Paleo Challenge meeting #2 is tonight at 6:30pm – hope to see you there!

Here’s what you missed if you didn’t make it last time…

To kick off, I handed out the guides and then shared my personal story of having given up nutritional counseling because my supposedly healthy diet wasn’t actually making me healthy. Now after a year and a half of paleo eating, I’m healthier than I’ve ever been. So I started back in nutrition work by facilitating individuals in going paleo and saw impressive changes. This is my first time working with a whole group like this and I’m super excited!

Then nobody fell for my trick of asking people to raise their hands if they thought peanuts were a nut, so I shared my favorite analogy for why to try paleo and how to think about it when you do:

Lost in the Woods
When you’re lost in the woods, the first thing you want to try and do is get back to your last known location. The paleo template is our last known location of health and vitality. Archeological records indicate that as soon a humans started farming, health started to decline. Now it isn’t actually possible to return to the diet of our ancestors because their diets were rich in wild foods that we simply can’t access. That said, the paleo template is our best modern approximation of that last known location of health.

Q&A

How can you say our ancestors were healthy, didn’t they just die earlier?
My understanding is – if you take 10 hunter-gatherer babies, 3 of them will die as infants from infection disease, 2 will die as children from exposure to the elements, and 2 more will die as teenagers from warfare. So over all their lifespan was much shorter with only 3 out of every 10 babies making it to adulthood, but those adults had a life span comparable to ours (minus the degenerative diseases and general falling apart that we like to accept as part and parcel for aging.)

When I did the challenge last year my energy dropped and I was hungry all the time, even though other things felt much better – how can I avoid this?

  1. Are you eating enough? If your total intake has dropped significantly, you’re going to feel tired.
  2. Are you eating enough fat. Non-startchy veggies dressed with healthy fats are a great way to increase your fat intake while also adding more bulk that also increases satiety.
  3. Maybe you need more starchy veggies to help you transition into effectively burning fat for fuel – try adding more sweet potatoes and squashes, especially in the evenings after workouts.
  4. Maybe you’re still doing too many carbs – if you’re sensitive to them they can make you perpetually hungry. Try a day or two on less than 50g of carbs and see how it feels.
  5. If you keep a diet diary (there’s a simple example in the back of the guide) we can go over it together and I can give you ideas based on your specific situation.

Eating for Workouts – when and what is best for building muscle?
It really depends on who you are, how you’re working out, what your goals are, and who you ask. If I were to sum up all I’ve encountered on this it would be:

  • Eat soon after your workout, possibly as soon as within 15 minutes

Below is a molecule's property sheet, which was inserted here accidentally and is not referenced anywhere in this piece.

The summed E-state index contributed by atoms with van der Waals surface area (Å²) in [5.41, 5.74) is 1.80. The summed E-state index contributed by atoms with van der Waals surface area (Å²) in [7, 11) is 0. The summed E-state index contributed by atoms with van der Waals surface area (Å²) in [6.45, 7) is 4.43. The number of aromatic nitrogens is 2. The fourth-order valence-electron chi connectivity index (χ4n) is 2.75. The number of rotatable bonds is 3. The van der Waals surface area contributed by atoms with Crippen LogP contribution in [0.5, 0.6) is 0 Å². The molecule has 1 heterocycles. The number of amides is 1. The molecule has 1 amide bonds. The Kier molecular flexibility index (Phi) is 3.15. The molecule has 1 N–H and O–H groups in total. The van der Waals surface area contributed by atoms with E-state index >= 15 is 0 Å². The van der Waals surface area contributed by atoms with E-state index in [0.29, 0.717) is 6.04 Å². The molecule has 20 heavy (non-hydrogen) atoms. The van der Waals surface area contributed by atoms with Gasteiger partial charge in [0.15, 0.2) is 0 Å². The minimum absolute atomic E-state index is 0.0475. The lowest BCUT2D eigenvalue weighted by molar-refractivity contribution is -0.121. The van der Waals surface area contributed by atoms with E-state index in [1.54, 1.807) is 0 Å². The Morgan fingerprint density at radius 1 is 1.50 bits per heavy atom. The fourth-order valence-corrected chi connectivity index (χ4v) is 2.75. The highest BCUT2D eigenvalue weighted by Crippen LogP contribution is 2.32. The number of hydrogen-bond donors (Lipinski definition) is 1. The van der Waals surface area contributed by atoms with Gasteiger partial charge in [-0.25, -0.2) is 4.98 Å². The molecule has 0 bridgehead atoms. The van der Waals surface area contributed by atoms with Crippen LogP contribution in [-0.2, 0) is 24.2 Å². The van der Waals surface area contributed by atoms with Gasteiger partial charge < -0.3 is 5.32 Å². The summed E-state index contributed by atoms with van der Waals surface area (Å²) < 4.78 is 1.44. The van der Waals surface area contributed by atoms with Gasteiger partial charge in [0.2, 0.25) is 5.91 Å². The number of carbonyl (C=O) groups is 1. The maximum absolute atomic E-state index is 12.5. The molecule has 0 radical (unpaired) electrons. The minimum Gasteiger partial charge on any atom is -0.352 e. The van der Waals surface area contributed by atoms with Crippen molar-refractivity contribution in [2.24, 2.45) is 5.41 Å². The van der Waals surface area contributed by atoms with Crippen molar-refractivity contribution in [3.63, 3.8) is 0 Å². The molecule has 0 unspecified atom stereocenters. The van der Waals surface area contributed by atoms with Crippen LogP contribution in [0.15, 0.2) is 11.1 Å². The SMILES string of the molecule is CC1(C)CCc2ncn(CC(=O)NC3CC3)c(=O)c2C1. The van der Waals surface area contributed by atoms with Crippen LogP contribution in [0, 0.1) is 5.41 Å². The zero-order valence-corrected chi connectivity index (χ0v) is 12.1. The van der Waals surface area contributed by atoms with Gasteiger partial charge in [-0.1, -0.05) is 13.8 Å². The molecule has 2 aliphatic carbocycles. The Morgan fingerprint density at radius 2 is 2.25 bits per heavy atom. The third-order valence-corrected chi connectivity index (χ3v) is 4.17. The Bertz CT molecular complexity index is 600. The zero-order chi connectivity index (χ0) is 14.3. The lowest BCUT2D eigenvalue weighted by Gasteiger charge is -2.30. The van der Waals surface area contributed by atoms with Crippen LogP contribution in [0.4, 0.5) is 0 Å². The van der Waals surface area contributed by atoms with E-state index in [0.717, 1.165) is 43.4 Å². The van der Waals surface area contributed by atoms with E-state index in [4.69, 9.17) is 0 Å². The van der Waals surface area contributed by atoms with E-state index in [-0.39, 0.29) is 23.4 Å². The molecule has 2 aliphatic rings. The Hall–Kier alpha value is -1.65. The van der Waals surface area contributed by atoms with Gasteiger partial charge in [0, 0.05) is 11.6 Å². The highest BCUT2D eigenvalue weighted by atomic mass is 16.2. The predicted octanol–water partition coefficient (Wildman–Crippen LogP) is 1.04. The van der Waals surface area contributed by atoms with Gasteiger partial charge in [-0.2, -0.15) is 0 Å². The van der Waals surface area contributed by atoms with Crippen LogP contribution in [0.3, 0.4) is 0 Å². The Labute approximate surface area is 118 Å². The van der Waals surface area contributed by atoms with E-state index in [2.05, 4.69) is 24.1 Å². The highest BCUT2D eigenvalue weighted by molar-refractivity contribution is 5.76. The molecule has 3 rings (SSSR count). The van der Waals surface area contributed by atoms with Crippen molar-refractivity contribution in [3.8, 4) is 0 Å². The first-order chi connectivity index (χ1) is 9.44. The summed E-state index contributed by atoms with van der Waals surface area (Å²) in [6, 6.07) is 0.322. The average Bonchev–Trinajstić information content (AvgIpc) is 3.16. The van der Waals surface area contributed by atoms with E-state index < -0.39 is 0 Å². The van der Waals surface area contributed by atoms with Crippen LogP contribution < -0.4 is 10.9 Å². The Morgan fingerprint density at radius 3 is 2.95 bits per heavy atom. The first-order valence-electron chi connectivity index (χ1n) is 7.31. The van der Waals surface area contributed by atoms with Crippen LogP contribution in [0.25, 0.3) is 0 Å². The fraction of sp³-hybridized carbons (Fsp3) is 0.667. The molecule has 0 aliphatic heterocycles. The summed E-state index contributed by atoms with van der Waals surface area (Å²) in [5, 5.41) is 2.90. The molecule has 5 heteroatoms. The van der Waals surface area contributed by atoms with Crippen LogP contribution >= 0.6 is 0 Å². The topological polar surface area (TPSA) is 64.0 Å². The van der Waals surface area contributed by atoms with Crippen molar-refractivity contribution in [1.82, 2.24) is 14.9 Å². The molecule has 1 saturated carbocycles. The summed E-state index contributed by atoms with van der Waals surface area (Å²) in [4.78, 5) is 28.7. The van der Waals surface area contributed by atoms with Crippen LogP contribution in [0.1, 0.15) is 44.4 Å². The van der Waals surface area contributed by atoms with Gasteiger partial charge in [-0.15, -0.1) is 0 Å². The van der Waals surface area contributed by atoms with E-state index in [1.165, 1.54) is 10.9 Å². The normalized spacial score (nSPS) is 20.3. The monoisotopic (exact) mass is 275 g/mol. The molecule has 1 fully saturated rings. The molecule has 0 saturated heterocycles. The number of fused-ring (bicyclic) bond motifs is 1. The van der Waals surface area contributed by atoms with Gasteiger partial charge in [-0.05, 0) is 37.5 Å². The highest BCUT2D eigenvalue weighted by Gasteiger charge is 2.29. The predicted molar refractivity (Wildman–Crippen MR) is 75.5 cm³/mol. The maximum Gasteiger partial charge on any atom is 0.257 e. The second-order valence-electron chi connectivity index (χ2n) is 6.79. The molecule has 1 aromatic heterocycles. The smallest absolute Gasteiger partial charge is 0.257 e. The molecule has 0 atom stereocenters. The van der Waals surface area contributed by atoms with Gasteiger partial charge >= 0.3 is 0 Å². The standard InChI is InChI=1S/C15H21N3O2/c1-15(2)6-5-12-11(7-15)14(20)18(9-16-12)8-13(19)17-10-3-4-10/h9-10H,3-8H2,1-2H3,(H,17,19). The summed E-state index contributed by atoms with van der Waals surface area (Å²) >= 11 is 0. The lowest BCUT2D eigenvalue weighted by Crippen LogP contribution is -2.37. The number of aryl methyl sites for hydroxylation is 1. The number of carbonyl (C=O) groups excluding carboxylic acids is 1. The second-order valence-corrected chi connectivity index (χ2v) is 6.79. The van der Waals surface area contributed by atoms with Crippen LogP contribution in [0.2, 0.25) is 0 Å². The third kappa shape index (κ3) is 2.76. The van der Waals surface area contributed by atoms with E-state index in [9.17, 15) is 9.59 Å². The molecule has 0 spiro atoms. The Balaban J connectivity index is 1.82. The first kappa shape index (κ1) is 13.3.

• Include some protein and some fat
  • Including carbs is a point of contention, and depends on what you’re trying to achieve

I also did a bit more poking around after and found this old but interesting article from Robb Wolf on the topic and this list of non-powdered post-workout options from his nutritionist.

George had an entirely different perspective on this than me given that his background is in performance and mine is in health, so be sure to ask him for his insight.

Off-topic side note: I also discovered these neat guides for trouble shooting.

Are Protein Powders and Dairy Paleo?
Again, it depends. This time on why you’re going paleo and whether or not they work for you. For dairy, many people are sensitive to it without knowing, and the best way to find out if you’re one of those folks is to eliminate it for the challenge and then test it. If you have sinus, digestive or skin issues, I highly recommend you do this.

As for whey, again it depends on how it works for you. There is a ton of really crappy whey out there, so do your research and get grass-fed and low or no heat processed (for example, the stuff at the gym). But even with all that, some people are just sensitive to specific ones. A whey that works for me might now work for you. As with everything in this challenge, the best way to know how it’s affecting you is to take it out and then put it back in.

So finishing the 30-day challenge with a free-for-all is a bad idea?
Here’s the deal, by the end of 30 days you have created an opportunity for yourself to learn from experience how the foods you took out are affecting you. But the only way to do this is to re-introduce the foods systematically, one-at-a-time, and track the effects. I’ll share more later about the specifics

We ended by sharing stories of success, both personal and by association. Our last year’s victor told us how his sense of taste increased dramatically and there were several stories of relative loosing significant weight and seeing impressive improvements with symptoms and labs.

So that’s what you missed! Hopefully we’ll see you tonight!

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